Guardian review of company’s policies raises privacy concerns amid fears records could be shared or monetized

The Biden administration is proposing to expand a controversial surveillance program that tracks the whereabouts of more than 180,000 immigrants awaiting their day in court. But there is little transparency about what data is collected by the private company with an exclusive contract to run the program, or what may happen to that data in the future.

In a letter to the Department of Homeland Security (DHS), US lawmakers on 23 February raised fresh concerns about the Intensive Supervision Appearance Program, and the data collection practices of BI Inc, the private company running the effort for US Immigration and Custom Enforcement (Ice).

Lawmakers say the privacy policy of SmartLink, the app that BI requires immigrants to use, is overly broad and leaves unclear what data the company collects and what it does with that information.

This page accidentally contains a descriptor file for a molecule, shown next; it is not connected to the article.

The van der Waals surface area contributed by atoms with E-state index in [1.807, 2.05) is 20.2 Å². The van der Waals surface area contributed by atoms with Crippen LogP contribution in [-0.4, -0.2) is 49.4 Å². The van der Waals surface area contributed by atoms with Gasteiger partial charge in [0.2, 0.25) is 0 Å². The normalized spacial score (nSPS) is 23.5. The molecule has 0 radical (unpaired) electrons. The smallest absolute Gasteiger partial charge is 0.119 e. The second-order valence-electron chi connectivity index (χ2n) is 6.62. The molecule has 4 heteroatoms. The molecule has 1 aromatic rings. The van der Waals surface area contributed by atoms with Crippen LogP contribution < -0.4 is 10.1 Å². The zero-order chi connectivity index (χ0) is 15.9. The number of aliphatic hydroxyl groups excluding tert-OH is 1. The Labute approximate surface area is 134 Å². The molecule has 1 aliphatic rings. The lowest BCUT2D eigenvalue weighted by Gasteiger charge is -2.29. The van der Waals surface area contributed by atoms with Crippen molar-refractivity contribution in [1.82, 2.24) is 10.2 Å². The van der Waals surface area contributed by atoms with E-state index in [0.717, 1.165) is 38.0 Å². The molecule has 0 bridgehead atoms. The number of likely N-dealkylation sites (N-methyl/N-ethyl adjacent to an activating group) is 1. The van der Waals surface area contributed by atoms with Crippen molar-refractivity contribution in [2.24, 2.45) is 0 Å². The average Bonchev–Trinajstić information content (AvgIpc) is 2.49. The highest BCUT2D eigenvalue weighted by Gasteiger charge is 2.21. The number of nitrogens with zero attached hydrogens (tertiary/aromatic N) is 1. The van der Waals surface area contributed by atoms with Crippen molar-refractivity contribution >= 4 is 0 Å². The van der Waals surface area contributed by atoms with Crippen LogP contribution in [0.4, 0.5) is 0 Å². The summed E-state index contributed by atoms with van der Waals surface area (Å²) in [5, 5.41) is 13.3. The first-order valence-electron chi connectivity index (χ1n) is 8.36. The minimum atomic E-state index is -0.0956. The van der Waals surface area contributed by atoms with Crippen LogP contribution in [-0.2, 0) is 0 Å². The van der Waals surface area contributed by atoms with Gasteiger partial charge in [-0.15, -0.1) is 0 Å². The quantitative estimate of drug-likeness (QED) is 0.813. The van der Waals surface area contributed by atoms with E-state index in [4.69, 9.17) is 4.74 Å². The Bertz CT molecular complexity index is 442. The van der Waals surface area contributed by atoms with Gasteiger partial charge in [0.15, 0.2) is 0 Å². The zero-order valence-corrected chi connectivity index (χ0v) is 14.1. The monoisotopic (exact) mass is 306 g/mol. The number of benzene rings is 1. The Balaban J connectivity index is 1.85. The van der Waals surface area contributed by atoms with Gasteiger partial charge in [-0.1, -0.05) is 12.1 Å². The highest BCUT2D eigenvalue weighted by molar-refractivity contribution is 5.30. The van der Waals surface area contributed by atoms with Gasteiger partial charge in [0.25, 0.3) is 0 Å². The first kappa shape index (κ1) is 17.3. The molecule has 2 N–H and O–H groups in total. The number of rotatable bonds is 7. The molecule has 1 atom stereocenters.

A review of BI’s publicly available policies, demonstrations of its products as well as interviews with former employees and immigrants in the program reveal that Ice and BI have issued conflicting information about how often it tracks the location of the people it surveils, that BI’s app collects a broad swath of information on its users, and that BI encourages its law enforcement and government clients to share crime data with each other.

Without sweeping federal laws regulating consumer data, there are few mechanisms to compel BI to share much beyond the basics and even fewer to limit its ability to collect, store and share personal data as it wishes.

In addition to asking DHS to reconsider its exclusive contract with BI altogether, lawmakers are demanding more transparency around BI’s data policies, expressing concern that this information could be used against immigrants.

“We already know that data collected from ankle shackles has been used to conduct enforcement and deportation operations,” the lawmakers wrote.

“This technology has the capability of surveilling not only the subject but also bystanders – including US citizens and individuals with legal status – raising further civil rights concerns and creating a potential for unwarranted surveillance,” the letter reads.



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